Spartan Race staff, including founder Joe Desena are attempting to get him to 180 pounds by September a loss of an additional 200 pounds over the next 5 months.  In his own words, he’ll share his journey on the Spartan blog.  Here is his first entry.

To read the blog in it’s entirety, click HERE.  And stay tuned for another top blog post from 2012!

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Introduction and Closure by Carrie Adams

“It’s simple…If you don’t think you were born to run, you’re not only denying history.  You’re denying who you are.” – Dr. Bramble

When Hobie Call crossed the finish line of the 2011 SoCal Super Spartan he was unknown.  His accomplishments, however remarkable, remained largely undiscovered and he was just a man with a plan that would take nearly a year to see through.   Crossing the finish in SoCal in early 2011, he was ending one race a champion but beginning another, the race of a lifetime for a man who thought his time may have passed.  While we, Spartan Race were introducing a new sport, Obstacle Racing to the masses, we were also unknowingly meeting the man who would come to define excellence in the burgeoning sporting event and who’s valiant efforts would inspire a community of Spartans to find their own path to glory.  He was featured in our SoCal video about Overcoming Adversity where we first heard part of his story. 

Hobie’s first Spartan Video, SoCal 2011

Venue after venue, race after race Hobie’s winning streak continued and almost every race he touched he owned. After SoCal, came many more races for Call to take on, even the Death Race, and despite his DNF at the Death Race and his loss at the Beast, his fans never faltered and the interest in what this humble man from Utah was pursuing grew.  His journey that began in California led him all the way to Glen Rose, TX and a shot at $10,000.  The cash prize heat was on the minds of many of our Spartan community when the heat took off at 3:30 on December 3, 2011 at Rough Creek Lodge.  With Xterra racer Josiah Middaugh hot on his heels the entire course, Hobie still crossed the finish line first earning him a check for $10,000 and the right to call himself Spartan Race champion. 

In his own words, he remarks on a year of racing and on where he started, how he’s changed, how very thankful he is as an athlete, husband, and father. 

081016_hobiecallOh what a remarkable year!  I was 33 years old and my best athletic accomplishments were virtually unknown to the world.  I’ve logged a 4:40 mile on a treadmill with a 40 lb. vest on, a 17:36 5k on a relatively slow course with a 40 lb. vest on, and I had lunged a mile with a 40lb. vest on in 34:01. (and I don’t use my hands to help when lunging, lunging is a leg workout). Guinness world records wouldn’t recognize my lunge mile because apparently lunging a mile without any weight is hard enough.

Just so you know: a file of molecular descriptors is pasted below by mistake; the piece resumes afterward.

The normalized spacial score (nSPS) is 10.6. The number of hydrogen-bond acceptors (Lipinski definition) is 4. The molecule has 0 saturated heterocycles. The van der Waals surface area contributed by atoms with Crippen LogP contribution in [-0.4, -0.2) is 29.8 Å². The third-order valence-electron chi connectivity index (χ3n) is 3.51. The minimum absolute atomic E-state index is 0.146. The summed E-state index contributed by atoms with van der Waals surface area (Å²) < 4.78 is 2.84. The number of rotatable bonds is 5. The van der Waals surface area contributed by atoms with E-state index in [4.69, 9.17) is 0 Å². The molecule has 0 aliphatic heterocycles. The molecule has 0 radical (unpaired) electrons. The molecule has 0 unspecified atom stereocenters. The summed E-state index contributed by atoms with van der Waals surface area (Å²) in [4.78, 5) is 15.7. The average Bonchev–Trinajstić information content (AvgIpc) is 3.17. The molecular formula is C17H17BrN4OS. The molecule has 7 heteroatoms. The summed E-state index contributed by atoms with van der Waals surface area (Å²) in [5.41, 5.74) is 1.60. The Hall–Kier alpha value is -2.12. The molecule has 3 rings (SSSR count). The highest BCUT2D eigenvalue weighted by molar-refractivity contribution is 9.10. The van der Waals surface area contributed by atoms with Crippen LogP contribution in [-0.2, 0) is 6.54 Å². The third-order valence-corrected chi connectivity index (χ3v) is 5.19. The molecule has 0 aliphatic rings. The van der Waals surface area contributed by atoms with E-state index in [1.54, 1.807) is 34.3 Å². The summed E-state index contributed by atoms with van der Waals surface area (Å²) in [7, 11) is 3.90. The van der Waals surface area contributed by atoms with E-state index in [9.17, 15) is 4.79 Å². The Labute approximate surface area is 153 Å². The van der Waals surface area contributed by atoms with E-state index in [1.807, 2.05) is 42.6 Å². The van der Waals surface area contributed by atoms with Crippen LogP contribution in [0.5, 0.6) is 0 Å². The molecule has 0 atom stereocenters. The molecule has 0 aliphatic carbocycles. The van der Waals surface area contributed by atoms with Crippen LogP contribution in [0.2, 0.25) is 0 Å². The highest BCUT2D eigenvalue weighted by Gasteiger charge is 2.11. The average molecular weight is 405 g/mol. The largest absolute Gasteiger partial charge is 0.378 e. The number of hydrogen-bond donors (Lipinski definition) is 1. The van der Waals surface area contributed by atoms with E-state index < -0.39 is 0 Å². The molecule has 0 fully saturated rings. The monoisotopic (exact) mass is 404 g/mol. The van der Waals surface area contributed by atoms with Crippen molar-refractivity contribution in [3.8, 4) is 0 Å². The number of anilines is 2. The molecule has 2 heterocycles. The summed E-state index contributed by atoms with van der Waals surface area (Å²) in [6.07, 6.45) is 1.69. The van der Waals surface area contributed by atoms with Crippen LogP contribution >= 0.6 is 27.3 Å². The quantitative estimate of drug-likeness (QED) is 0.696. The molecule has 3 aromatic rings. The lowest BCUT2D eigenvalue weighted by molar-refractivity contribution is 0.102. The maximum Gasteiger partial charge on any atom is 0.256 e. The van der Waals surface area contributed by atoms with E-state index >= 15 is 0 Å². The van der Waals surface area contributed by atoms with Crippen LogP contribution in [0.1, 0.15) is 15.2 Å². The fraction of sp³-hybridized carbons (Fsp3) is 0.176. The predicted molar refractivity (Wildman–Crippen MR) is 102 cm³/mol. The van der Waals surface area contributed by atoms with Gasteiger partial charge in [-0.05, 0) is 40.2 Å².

I was disappointed enough about the lunge mile, that I never bothered to see if there were even records established for the runs with the 40 lbs. Anyway, in the midst of producing these records, I moved to the city where the smog is too thick, the winters are too cold, and my new job took too much time and energy to train properly to continue to improve. Of course, I’m not one to settle for mediocrity, so I tried anyway. This just caused me to get injured.

I attempted for 1-1/2 years to get back into shape, but to no avail. My job was just too demanding. For the first time in my life, I decided that my chance to be a great athlete had passed. I would attempt a few marathons next year, make a few thousand dollars, and retire. It was a disappointing end to a lifelong dream. As winter settled in, I switched up my training, because running outside, in the dark, on cold icy roads, in the smog just didn’t sound like a good idea. I shortened my runs and focused more on building extra strength, which I could quickly transfer to endurance as soon as spring came. And I did aerobically intense upper body workouts a few times a week in place of my easier runs, so I could stay indoors to workout. 

Early in February, my wife showed me this race that someone had FaceBooked to her and she thought I would like it, so she showed it to me. I saw a picture of a girl crawling through a mud pit under barbed wire. I said no thanks, I’m not a big fan of mud. I don’t even like walking through it to get to my job sites!  But later, for some unexplainable reason, I decided to take a closer look.

310567_10150297865671861_251061411860_8456162_348277038_nAs I was researching the race, I came across an article where the race founder was offering $100,000 to any of the winners of the survivor show who could win his Death Race. And then on a whim (and just for publicity reasons I’m sure) he threw in “if anyone can win all of my other 2011 USA Spartan races I will also give them $100,000”. Nothing on his website said anything about this, nor any other article I could find. But that was enough to get me excited. I could handle a little bit of mud for a prize like that. I figured that as good as I was at running, I would actually be even better suited for a race like this because I had a lot more upper body stamina than a typical runner, especially considering the way I had been training for the last few months.